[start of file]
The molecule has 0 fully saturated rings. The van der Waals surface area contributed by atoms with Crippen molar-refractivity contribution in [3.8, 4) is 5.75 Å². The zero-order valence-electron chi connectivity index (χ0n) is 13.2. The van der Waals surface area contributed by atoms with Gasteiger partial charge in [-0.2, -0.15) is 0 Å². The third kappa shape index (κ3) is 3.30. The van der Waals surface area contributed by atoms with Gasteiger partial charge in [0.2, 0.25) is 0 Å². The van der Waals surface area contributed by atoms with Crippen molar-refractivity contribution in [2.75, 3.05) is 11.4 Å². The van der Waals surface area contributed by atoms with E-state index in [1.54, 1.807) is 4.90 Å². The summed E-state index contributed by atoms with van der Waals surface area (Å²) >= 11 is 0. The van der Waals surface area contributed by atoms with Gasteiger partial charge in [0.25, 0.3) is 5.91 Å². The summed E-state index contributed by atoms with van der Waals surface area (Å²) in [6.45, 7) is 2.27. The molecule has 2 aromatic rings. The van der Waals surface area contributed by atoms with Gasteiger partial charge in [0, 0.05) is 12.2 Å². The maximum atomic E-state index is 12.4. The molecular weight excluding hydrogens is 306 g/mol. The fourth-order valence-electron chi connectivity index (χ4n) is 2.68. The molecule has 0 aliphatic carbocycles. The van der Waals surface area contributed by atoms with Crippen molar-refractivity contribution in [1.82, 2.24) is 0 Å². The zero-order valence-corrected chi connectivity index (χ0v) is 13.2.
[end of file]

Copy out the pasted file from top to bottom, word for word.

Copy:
The molecule has 0 fully saturated rings. The van der Waals surface area contributed by atoms with Crippen molar-refractivity contribution in [3.8, 4) is 5.75 Å². The zero-order valence-electron chi connectivity index (χ0n) is 13.2. The van der Waals surface area contributed by atoms with Gasteiger partial charge in [-0.2, -0.15) is 0 Å². The third kappa shape index (κ3) is 3.30. The van der Waals surface area contributed by atoms with Gasteiger partial charge in [0.2, 0.25) is 0 Å². The van der Waals surface area contributed by atoms with Crippen molar-refractivity contribution in [2.75, 3.05) is 11.4 Å². The van der Waals surface area contributed by atoms with E-state index in [1.54, 1.807) is 4.90 Å². The summed E-state index contributed by atoms with van der Waals surface area (Å²) >= 11 is 0. The van der Waals surface area contributed by atoms with Gasteiger partial charge in [0.25, 0.3) is 5.91 Å². The summed E-state index contributed by atoms with van der Waals surface area (Å²) in [6.45, 7) is 2.27. The molecule has 2 aromatic rings. The van der Waals surface area contributed by atoms with Gasteiger partial charge in [0, 0.05) is 12.2 Å². The maximum atomic E-state index is 12.4. The molecular weight excluding hydrogens is 306 g/mol. The fourth-order valence-electron chi connectivity index (χ4n) is 2.68. The molecule has 0 aliphatic carbocycles. The van der Waals surface area contributed by atoms with Crippen molar-refractivity contribution in [1.82, 2.24) is 0 Å². The zero-order valence-corrected chi connectivity index (χ0v) is 13.2.